In watching and rewatching Superman’s exploits on the Silver Screen, it becomes apparent just how much his story is our story. The baby from another place comes to the United States, learns the principle values on which this country was founded, and grows up to do his best to maintain those values both to keep what is essential about himself as well as to be a role model to the humans he could so easily annihilate. His values aren’t just American, in the end, but human.
Each version of Superman that made it to the Silver Screen was able to capture where this character was at any given time. The early Fleischer and Famous cartoons gave us a Superman who was quick to leap into battle and protect Metropolis, the United States, and the world from danger. The 1948 and 1950 serials gave us a Superman who was ready to get the bad guys with gusto and verve. Superman and the Mole Men (1951) gave us a Superman who would use his might when needed to but would appeal to our goodness and be a role model when possible. The Superman portrayed by Christopher Reeve was a straight-forward, earnest man who spoke plainly but also was all-too-human. He made mistakes but, more importantly, he rose above those mistakes. Brandon Routh’s Superman was a throw-back to Reeve’s but in the modern world. Does the earnest, caring young man with the strong principles have a place in a world as complicated as this one? What happens when the human emotions become so strong in the man who can never be physically hurt? And Henry Cavill’s Superman brings us to the modern era in which you and I live, with a young man torn between doing what’s right and doing what’s safe. How does the world react to a super man in Post-9/11 America when there’s serious talk about building walls across borders and when no one is trusted?
Superman is not on the top of very many people’s Favorite Superheroes list. For a long time, he wasn’t on mine at all. But now, I have to ask myself: does Batman still get the top spot? The big argument against Superman (and for Batman) is that one simply cannot become Superman, but anyone, with the right amount of training and education, can become Batman. And now, after watching these movies, and writing these essays, I can firmly say: You’re wrong. Superman isn’t about whether or not a boy or girl can someday become him, Superman is about living with the set of principles that includes tolerance, empathy, ethics, and love. Superman is about the goal of not being super-powered, but the goal of being human.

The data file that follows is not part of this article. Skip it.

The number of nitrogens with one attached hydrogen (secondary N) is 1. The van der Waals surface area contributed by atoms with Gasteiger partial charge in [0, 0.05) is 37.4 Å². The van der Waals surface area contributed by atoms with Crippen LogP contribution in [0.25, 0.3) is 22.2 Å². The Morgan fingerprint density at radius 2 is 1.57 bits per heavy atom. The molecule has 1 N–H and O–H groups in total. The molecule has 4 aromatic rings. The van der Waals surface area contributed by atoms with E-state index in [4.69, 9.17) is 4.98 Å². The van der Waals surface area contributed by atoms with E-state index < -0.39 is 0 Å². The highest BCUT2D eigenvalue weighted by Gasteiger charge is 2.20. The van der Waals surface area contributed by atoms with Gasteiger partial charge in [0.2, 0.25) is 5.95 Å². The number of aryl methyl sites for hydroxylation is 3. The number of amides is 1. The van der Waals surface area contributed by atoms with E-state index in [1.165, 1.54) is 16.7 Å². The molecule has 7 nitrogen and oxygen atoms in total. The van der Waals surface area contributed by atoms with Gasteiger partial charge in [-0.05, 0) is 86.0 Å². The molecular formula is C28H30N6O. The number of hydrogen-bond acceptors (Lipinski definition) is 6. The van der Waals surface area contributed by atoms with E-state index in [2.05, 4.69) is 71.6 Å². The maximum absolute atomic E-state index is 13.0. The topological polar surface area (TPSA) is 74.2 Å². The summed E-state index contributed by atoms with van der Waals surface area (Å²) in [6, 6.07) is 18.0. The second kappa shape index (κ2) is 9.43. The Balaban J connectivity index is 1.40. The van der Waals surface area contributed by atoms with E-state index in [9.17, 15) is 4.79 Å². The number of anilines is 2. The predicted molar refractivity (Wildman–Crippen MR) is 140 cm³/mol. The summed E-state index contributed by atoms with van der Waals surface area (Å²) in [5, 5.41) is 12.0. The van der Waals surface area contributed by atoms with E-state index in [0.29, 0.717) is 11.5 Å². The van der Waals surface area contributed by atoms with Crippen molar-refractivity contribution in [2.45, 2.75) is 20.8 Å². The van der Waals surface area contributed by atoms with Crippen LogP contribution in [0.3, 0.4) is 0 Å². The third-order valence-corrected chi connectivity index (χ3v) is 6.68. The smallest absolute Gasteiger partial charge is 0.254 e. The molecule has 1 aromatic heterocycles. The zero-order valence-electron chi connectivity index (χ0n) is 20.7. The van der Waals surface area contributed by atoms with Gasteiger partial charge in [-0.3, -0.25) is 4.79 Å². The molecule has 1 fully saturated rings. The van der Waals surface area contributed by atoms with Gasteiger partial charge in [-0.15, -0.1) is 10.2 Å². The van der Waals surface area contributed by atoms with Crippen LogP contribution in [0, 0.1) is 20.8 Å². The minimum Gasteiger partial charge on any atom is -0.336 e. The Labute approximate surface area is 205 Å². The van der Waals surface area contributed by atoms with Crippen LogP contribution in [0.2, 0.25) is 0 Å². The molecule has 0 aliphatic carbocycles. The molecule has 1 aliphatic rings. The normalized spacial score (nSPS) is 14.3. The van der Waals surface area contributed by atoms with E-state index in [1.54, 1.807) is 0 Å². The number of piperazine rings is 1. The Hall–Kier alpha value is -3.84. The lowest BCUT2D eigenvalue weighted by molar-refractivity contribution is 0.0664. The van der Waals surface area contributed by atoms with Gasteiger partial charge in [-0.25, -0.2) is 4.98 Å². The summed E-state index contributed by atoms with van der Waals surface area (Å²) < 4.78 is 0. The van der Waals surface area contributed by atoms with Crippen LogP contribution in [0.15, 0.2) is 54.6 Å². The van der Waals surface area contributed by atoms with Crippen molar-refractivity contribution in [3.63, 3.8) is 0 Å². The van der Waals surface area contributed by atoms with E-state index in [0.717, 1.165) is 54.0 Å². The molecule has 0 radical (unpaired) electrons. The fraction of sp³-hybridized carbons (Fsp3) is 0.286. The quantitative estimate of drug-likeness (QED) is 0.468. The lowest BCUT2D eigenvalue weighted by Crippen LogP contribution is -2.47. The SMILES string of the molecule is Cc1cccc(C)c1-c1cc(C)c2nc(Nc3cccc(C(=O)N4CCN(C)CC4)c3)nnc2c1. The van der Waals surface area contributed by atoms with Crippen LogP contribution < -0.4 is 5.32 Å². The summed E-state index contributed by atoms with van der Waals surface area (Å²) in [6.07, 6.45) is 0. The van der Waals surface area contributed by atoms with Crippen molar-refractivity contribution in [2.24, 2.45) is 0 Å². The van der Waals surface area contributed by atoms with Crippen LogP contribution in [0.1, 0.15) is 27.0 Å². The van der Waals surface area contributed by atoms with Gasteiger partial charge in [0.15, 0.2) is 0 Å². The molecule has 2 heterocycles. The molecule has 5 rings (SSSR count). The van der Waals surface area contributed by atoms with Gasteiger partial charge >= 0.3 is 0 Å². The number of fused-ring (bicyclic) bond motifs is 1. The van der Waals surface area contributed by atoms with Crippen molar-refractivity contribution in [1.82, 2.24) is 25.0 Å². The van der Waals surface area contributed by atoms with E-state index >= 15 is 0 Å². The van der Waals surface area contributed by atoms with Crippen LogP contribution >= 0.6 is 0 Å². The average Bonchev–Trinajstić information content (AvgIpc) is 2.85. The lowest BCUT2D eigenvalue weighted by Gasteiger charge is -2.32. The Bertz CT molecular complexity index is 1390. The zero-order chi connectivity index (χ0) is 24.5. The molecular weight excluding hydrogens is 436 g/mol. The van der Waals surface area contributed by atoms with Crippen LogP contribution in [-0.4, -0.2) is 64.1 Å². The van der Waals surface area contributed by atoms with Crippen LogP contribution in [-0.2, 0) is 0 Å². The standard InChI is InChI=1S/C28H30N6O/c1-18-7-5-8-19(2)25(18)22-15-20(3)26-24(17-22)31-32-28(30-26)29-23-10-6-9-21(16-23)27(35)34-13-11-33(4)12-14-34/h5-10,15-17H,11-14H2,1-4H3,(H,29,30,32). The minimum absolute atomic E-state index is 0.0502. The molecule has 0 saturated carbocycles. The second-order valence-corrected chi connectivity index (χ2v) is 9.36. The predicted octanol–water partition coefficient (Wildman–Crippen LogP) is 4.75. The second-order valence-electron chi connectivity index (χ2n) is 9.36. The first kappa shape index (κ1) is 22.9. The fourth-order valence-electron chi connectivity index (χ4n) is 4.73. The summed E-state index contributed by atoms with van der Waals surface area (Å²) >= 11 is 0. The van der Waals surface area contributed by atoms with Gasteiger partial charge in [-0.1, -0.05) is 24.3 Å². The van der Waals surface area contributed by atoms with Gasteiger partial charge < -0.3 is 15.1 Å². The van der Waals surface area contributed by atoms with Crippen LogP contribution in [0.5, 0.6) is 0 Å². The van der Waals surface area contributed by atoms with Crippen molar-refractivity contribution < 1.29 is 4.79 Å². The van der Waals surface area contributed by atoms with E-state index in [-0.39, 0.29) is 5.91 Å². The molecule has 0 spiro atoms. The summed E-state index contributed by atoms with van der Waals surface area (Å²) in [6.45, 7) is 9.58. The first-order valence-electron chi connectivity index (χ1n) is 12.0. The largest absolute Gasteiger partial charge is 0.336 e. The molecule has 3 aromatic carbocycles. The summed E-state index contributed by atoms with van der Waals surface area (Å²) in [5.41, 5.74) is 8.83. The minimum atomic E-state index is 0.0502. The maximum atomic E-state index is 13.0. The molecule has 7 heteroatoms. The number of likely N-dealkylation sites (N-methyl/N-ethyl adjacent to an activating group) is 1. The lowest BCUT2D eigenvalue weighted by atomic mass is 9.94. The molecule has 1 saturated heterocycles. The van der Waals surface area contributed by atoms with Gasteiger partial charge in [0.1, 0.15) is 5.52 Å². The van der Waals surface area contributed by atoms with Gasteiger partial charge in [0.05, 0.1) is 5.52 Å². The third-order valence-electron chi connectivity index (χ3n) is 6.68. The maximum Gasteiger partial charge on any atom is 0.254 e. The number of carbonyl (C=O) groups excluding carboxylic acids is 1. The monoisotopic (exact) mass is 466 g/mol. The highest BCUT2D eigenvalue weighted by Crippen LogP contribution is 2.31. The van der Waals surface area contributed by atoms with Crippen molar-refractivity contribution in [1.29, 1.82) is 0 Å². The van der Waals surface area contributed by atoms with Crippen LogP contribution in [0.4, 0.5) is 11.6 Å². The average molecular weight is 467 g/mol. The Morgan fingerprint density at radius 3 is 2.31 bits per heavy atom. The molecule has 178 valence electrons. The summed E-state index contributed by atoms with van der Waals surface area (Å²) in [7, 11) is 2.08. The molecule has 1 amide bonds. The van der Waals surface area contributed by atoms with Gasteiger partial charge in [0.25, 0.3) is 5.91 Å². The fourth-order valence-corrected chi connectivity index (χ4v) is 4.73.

The two young men in Ohio, Jerry Siegel and Joe Shuster, sons of Jewish immigrants, understood what it was like not to fit in. They understood what it was like to be different. And what was their payback to the people who surely bullied them as they were growing up in the 1920s and 1930s? They gave the world Superman. Superman isn’t supposed to save us, he is supposed to show us how to save ourselves.
Author’s Note: BEWARE! Here there be SPOILERS. You have been warned.
Despite pulling in pretty good box office and fairly decent reviews, the sequel to Superman Returns was abandoned. I can’t say that this was a surprise. In a world where Christopher Nolan’s Batman Begins (2005) and The Dark Knight (2008) existed, as well as the Marvel movies leading to The Avengers (2012), it seems appropriate that Bryan Singer’s version of Superman never went anywhere. So it was announced that Superman would get another reboot. (Though it could be argued that Bryan Singer’s reboot wasn’t really a reboot but rather a sequel…but we discussed that, didn’t we?). Another problem that Warner Bros. and DC Comics had on its hands was the abysmal failure of 2011’s Green Lantern. The film opened strong but sunk quickly and the movie won over not even the most ardent comic book fans. That was okay, because there was another card up their sleeves by the time Green Lantern opened.